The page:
THE MIRACULOUS TALE OF THE TWO MARIES

Wells spins out an original tale loosely based on local legends from a small town in southern France. Caught by a sudden tide, two young friends, both named “Marie,” ascend to heaven, where one convinces God to allow them to return to Earth for a time to care for neighbors and loved ones. Rowing upon clouds in their small boat, the two cure one sick child, help rescue another from a well, calm a team of horses and other small good deeds—all of which are actually recorded in paintings in the town’s church. Bright smiles on their delicately drawn features, the two Maries float through rustic scenes of pink flamingoes and peach trees in blossom, of rainbows and fields of lavender—all of which is based on Mathers’s visit to the area. Narrated in a distinct, cheery voice by one Marie, this is a much simplified version of the traditional story (for one thing, there are three Maries associated with the locale), but its sweetness will draw young readers, particularly fans of Tomie dePaola’s retold saints’ legends. (Picture book. 7-9)

Pub Date: April 1, 2006

ISBN: 0-670-05960-9

Page Count: 32

Publisher: Viking

Review Posted Online: May 20, 2010

Kirkus Reviews Issue: Feb. 1, 2006

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A glorious choice for reading aloud.

NOAH'S ARK

Pinkney, at his grandest, matches a poetically phrased text—the Ark “rose over their heads. It rose over the treetops. The strong wooden beams embraced the clouds”—with sweeping spreads of dappled paintings that capture brilliantly the hugeness of the Ark a-building, the wonder of so many creatures gathering peaceably to crowd aboard, and the closing glory of a planet festooned with rainbows as signs of God’s promise to the Charlton Heston–like Noah.

Of the making of Noahs there seems to be no end, but while other recent versions of the tale put Noah’s family on center stage, or feature realistically depicted animals or humorous touches, this brings out the vast scale of the flood: “The water rose over cities and towns. Whales swam down ruined streets. Schools of fish darted through empty windows.” But turn the page and there inside “everyone was safe.” Filling his pages with lovely earth tones, Pinkney’s occasional use of color stands out all the more: a baboon’s multicolored nose, a bright blue robe, a bright red apple, or a bird’s brilliant plumage. And then there’s all that water.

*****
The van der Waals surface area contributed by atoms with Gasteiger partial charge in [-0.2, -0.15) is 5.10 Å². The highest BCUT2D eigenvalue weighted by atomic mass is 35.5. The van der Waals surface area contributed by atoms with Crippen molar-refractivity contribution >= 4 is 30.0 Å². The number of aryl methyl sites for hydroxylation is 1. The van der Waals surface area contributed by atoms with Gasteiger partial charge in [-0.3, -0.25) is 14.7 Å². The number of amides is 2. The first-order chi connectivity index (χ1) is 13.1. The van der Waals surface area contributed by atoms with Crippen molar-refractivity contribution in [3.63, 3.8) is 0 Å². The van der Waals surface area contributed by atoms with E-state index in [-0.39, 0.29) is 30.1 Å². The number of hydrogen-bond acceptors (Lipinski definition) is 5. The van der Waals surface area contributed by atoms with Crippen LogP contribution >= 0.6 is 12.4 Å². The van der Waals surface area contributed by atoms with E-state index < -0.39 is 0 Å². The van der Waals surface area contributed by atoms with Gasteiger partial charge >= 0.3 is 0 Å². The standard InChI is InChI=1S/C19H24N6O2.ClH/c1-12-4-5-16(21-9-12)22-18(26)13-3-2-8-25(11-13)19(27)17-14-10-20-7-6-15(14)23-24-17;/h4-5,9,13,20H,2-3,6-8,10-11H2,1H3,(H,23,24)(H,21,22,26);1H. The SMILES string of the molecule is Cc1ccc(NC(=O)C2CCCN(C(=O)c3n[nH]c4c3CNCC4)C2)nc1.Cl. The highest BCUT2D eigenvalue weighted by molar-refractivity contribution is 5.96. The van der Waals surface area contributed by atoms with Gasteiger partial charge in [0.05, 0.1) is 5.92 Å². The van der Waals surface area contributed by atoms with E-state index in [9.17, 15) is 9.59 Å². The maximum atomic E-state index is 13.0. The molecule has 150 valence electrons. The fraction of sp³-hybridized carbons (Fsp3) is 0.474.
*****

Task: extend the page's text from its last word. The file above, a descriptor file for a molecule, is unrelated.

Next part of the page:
A glorious choice for reading aloud. (Picture book/nonfiction. 7-9)

Pub Date: Oct. 1, 2002

ISBN: 978-1-58717-201-4

Page Count: 40

Publisher: SeaStar/North-South

Review Posted Online: June 24, 2010

Kirkus Reviews Issue: Oct. 1, 2002

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OWNEY, THE MAIL-POUCH POOCH

Going back to contemporary sources, Kerby retraces the travels of a stray terrier who became the semi-official mascot of the U.S. Postal Service in the 1890s and who, aboard ship and train, escorted mailbags to hundreds of destinations around the world. She sticks largely to facts—finding that accounts of how he got his name differ, she doesn’t try to explain its origin, for instance—but does tuck in occasional invented details to smooth the narrative. Although the text notes that his preserved body is still on display at the U.S. Postal Museum in Washington, D.C., it neglects to mention that he met his end by violence. Ever alert and sporting a harness increasingly covered in tags attached at his many stopovers, the small dog makes an engaging centerpiece in Barasch’s watercolor sketches. His tale has been told several times for younger audiences, most recently in Irene Kelly’s A Small Dog’s Big Life (2005); still, dog lovers will lap up this latest iteration. (photos, research note, sources) (Picture book/nonfiction. 7-9)

Pub Date: May 7, 2008

ISBN: 978-0-374-35685-9

Page Count: 40

Publisher: Frances Foster/Farrar, Straus & Giroux

Review Posted Online: May 20, 2010

Kirkus Reviews Issue: April 1, 2008

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